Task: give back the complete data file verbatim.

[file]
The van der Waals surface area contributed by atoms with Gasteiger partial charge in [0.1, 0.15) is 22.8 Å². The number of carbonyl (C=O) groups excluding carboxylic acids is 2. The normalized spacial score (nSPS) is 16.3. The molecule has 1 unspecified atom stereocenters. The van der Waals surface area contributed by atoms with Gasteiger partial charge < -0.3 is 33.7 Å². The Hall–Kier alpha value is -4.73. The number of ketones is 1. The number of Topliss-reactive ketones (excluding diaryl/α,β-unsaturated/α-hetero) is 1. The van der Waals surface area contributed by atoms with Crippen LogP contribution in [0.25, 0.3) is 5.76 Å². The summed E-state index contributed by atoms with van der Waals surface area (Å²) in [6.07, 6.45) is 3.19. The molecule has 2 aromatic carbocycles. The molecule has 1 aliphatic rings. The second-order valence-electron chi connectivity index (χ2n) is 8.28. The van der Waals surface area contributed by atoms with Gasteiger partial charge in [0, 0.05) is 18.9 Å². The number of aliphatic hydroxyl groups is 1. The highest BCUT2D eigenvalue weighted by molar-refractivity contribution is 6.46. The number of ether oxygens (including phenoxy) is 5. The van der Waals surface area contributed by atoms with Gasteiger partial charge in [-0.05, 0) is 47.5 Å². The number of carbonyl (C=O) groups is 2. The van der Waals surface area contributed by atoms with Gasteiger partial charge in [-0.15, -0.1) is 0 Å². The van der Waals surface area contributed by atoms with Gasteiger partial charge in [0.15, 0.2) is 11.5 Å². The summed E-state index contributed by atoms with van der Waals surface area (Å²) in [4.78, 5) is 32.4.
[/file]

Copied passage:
The van der Waals surface area contributed by atoms with Gasteiger partial charge in [0.1, 0.15) is 22.8 Å². The number of carbonyl (C=O) groups excluding carboxylic acids is 2. The normalized spacial score (nSPS) is 16.3. The molecule has 1 unspecified atom stereocenters. The van der Waals surface area contributed by atoms with Gasteiger partial charge < -0.3 is 33.7 Å². The Hall–Kier alpha value is -4.73. The number of ketones is 1. The number of Topliss-reactive ketones (excluding diaryl/α,β-unsaturated/α-hetero) is 1. The van der Waals surface area contributed by atoms with Crippen LogP contribution in [0.25, 0.3) is 5.76 Å². The summed E-state index contributed by atoms with van der Waals surface area (Å²) in [6.07, 6.45) is 3.19. The molecule has 2 aromatic carbocycles. The molecule has 1 aliphatic rings. The second-order valence-electron chi connectivity index (χ2n) is 8.28. The van der Waals surface area contributed by atoms with Gasteiger partial charge in [0, 0.05) is 18.9 Å². The number of aliphatic hydroxyl groups is 1. The highest BCUT2D eigenvalue weighted by molar-refractivity contribution is 6.46. The number of ether oxygens (including phenoxy) is 5. The van der Waals surface area contributed by atoms with Gasteiger partial charge in [-0.05, 0) is 47.5 Å². The number of carbonyl (C=O) groups is 2. The van der Waals surface area contributed by atoms with Gasteiger partial charge in [-0.15, -0.1) is 0 Å². The van der Waals surface area contributed by atoms with Gasteiger partial charge in [0.15, 0.2) is 11.5 Å². The summed E-state index contributed by atoms with van der Waals surface area (Å²) in [4.78, 5) is 32.4.